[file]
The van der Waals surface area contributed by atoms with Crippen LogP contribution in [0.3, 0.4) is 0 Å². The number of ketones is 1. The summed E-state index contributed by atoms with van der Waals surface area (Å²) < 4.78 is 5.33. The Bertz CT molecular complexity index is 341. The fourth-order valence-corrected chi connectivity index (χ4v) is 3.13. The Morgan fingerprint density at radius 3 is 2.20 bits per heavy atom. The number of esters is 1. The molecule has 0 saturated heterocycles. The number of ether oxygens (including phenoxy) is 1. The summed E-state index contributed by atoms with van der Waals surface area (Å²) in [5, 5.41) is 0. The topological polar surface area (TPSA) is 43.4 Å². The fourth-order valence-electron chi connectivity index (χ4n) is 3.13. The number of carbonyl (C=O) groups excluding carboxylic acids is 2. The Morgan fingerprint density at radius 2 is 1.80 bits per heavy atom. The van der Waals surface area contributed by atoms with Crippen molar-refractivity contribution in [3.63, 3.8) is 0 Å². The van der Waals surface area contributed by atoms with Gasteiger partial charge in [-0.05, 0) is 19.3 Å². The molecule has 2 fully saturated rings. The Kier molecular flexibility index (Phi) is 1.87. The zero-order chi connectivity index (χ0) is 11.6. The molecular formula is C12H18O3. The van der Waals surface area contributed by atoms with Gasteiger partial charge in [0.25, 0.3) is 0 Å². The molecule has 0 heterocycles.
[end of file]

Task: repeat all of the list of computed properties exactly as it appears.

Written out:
The van der Waals surface area contributed by atoms with Crippen LogP contribution in [0.3, 0.4) is 0 Å². The number of ketones is 1. The summed E-state index contributed by atoms with van der Waals surface area (Å²) < 4.78 is 5.33. The Bertz CT molecular complexity index is 341. The fourth-order valence-corrected chi connectivity index (χ4v) is 3.13. The Morgan fingerprint density at radius 3 is 2.20 bits per heavy atom. The number of esters is 1. The molecule has 0 saturated heterocycles. The number of ether oxygens (including phenoxy) is 1. The summed E-state index contributed by atoms with van der Waals surface area (Å²) in [5, 5.41) is 0. The topological polar surface area (TPSA) is 43.4 Å². The fourth-order valence-electron chi connectivity index (χ4n) is 3.13. The number of carbonyl (C=O) groups excluding carboxylic acids is 2. The Morgan fingerprint density at radius 2 is 1.80 bits per heavy atom. The van der Waals surface area contributed by atoms with Crippen molar-refractivity contribution in [3.63, 3.8) is 0 Å². The van der Waals surface area contributed by atoms with Gasteiger partial charge in [-0.05, 0) is 19.3 Å². The molecule has 2 fully saturated rings. The Kier molecular flexibility index (Phi) is 1.87. The zero-order chi connectivity index (χ0) is 11.6. The molecular formula is C12H18O3. The van der Waals surface area contributed by atoms with Gasteiger partial charge in [0.25, 0.3) is 0 Å². The molecule has 0 heterocycles.